This post is the second part to an on-going series devoted to peer to peer (P2P) lending and loan strategy. Different strategies for lenders to obtain good returns and minimize loss will be discussed over the series. I am not a financial advisor, the strategies discussed here are just what I personally do every time I evaluate a new peer to peer loan. So far, at a slow pace I have seen good results.
Investing in peer to peer loans has been growing in popularity over the past few years and offers lenders and borrowers an opportunity to earn good returns and secure reasonable rates on loans.
Although P2P lending has the potential to be a good investment for an individual’s portfolio, it is an investment and does carry a certain amount of risk. As an investor it is important to do your due diligence and attempt to avert unnecessary risk when possible.
If you haven’t already, read my initial post of this series on my p2p lending strategy that discusses my criteria concerning previous loans through Prosper.
Ok, now that that is out of the way let’s move on to step #2 of my strategy.
Checking out the size of the loan.
On Prosper, the lowest amount you can get a loan for is $2,000. For lenders, it would be great if every loan that was listed was for only $2,000. That would definitely take a lot of the pressure off knowing that all the loans you are invested in were for only small amounts.
Why do I say this?
Put yourself in the shoes of the borrower. Obviously some kind of situation has arisen that you cannot attend to with your cash reserves. Therefore, you seek out a loan.
If the debt burden was very small, it may be an inconvenience, but you would know that eventually you will pay the loan back. You know there is a light at the end of the tunnel and essentially it “won’t be too bad”.
Now on the other hand, lets assume this loan is for quite a large sum. Your frame of thought might change. If you cannot see the light at the end of the tunnel, maybe you begin to think of other options that do not include paying back this rather large loan.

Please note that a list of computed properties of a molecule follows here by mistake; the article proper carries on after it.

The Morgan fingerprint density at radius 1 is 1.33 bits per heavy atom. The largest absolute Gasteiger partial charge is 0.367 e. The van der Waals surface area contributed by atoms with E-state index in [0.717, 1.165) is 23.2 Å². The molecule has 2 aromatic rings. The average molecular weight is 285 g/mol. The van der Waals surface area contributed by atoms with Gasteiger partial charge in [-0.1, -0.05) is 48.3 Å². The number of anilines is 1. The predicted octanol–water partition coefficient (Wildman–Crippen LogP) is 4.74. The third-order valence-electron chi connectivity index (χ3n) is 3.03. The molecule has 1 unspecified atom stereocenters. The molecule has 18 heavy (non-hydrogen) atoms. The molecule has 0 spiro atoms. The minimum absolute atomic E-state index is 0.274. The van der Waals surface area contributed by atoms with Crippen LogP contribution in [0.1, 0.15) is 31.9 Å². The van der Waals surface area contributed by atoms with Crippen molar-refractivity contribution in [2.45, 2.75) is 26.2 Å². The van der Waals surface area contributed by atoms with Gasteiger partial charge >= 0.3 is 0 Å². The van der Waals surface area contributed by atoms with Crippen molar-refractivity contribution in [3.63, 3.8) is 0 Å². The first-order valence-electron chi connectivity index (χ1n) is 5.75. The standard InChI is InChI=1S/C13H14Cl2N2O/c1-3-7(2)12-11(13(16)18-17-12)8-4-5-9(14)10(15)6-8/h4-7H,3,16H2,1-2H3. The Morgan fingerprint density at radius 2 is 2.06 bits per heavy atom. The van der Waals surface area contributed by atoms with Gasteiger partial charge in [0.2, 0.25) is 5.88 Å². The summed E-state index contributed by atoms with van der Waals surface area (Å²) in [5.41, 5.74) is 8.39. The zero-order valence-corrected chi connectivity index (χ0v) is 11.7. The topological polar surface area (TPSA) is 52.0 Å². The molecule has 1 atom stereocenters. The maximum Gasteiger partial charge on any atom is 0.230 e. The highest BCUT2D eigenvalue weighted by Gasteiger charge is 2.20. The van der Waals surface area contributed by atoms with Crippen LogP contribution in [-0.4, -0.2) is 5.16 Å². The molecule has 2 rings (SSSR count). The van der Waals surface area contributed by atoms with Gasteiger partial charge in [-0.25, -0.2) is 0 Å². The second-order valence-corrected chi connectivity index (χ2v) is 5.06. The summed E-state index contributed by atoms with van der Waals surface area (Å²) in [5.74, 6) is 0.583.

This is the main point.
Borrowers that ask for large loans may find themselves in these type of situation more often than borrowers that ask for smaller loans. Now this is just my own personal opinion, but I would think most people would pay back a $2,000 loan before choosing an option such as bankruptcy or something else.
But wait, Prosper loans only go to $25,000!
I know, and I wouldn’t imagine anyone would want to go bankrupt over $25,000, but I still cannot help feeling more secure loaning to individuals who are requesting a smaller amount. If I try and put myself in the borrowers shoes, I see myself not being as worried about a $2,000 debt rather than a $25,00 debt.
What do you think?
Do you invest in peer to peer loans?
Let me know!
I use Prosper to invest in peer to peer loans. If you would like to begin investing, just head over to Prosper.com and sign up. This link is an affiliate link. If you use this link to begin investing in Prosper I will receive compensation, thank you. I will use all income generated from this link to reinvest into Prosper, and will document it in my monthly experiment reports. As always, if you have any questions please feel free to contact me.